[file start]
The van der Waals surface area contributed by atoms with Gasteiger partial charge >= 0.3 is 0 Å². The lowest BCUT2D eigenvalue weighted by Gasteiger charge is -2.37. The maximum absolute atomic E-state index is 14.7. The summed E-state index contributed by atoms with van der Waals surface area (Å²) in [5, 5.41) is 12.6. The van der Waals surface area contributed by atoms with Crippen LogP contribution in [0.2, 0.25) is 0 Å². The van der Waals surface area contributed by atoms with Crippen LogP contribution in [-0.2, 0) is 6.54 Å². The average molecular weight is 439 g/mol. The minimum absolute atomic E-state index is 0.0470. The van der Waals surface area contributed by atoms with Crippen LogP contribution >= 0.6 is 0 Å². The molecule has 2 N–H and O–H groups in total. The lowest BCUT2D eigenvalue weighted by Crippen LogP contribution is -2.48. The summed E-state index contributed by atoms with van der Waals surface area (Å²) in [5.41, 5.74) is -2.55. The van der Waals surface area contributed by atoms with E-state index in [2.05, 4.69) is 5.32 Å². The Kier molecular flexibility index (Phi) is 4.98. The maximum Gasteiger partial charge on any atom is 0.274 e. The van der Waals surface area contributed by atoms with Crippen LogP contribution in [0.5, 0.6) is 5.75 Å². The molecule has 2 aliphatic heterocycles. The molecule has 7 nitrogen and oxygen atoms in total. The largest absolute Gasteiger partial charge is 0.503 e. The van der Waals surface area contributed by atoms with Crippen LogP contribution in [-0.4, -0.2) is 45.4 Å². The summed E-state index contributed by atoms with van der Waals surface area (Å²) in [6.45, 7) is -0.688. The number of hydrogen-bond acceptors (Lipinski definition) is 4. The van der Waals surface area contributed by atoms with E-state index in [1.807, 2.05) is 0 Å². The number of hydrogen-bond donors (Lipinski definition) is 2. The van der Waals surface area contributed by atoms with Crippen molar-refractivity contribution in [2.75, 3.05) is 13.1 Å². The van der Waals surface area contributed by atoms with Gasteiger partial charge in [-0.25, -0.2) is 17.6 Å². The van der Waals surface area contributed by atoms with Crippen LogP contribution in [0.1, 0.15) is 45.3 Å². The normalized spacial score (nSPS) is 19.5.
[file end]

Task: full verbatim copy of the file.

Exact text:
The van der Waals surface area contributed by atoms with Gasteiger partial charge >= 0.3 is 0 Å². The lowest BCUT2D eigenvalue weighted by Gasteiger charge is -2.37. The maximum absolute atomic E-state index is 14.7. The summed E-state index contributed by atoms with van der Waals surface area (Å²) in [5, 5.41) is 12.6. The van der Waals surface area contributed by atoms with Crippen LogP contribution in [0.2, 0.25) is 0 Å². The van der Waals surface area contributed by atoms with Crippen LogP contribution in [-0.2, 0) is 6.54 Å². The average molecular weight is 439 g/mol. The minimum absolute atomic E-state index is 0.0470. The van der Waals surface area contributed by atoms with Crippen LogP contribution >= 0.6 is 0 Å². The molecule has 2 N–H and O–H groups in total. The lowest BCUT2D eigenvalue weighted by Crippen LogP contribution is -2.48. The summed E-state index contributed by atoms with van der Waals surface area (Å²) in [5.41, 5.74) is -2.55. The van der Waals surface area contributed by atoms with E-state index in [2.05, 4.69) is 5.32 Å². The Kier molecular flexibility index (Phi) is 4.98. The maximum Gasteiger partial charge on any atom is 0.274 e. The van der Waals surface area contributed by atoms with Crippen LogP contribution in [0.5, 0.6) is 5.75 Å². The molecule has 2 aliphatic heterocycles. The molecule has 7 nitrogen and oxygen atoms in total. The largest absolute Gasteiger partial charge is 0.503 e. The van der Waals surface area contributed by atoms with Crippen LogP contribution in [-0.4, -0.2) is 45.4 Å². The summed E-state index contributed by atoms with van der Waals surface area (Å²) in [6.45, 7) is -0.688. The number of hydrogen-bond acceptors (Lipinski definition) is 4. The van der Waals surface area contributed by atoms with E-state index in [1.807, 2.05) is 0 Å². The number of hydrogen-bond donors (Lipinski definition) is 2. The van der Waals surface area contributed by atoms with Crippen molar-refractivity contribution in [2.75, 3.05) is 13.1 Å². The van der Waals surface area contributed by atoms with Gasteiger partial charge in [-0.25, -0.2) is 17.6 Å². The van der Waals surface area contributed by atoms with Crippen LogP contribution in [0.1, 0.15) is 45.3 Å². The normalized spacial score (nSPS) is 19.5.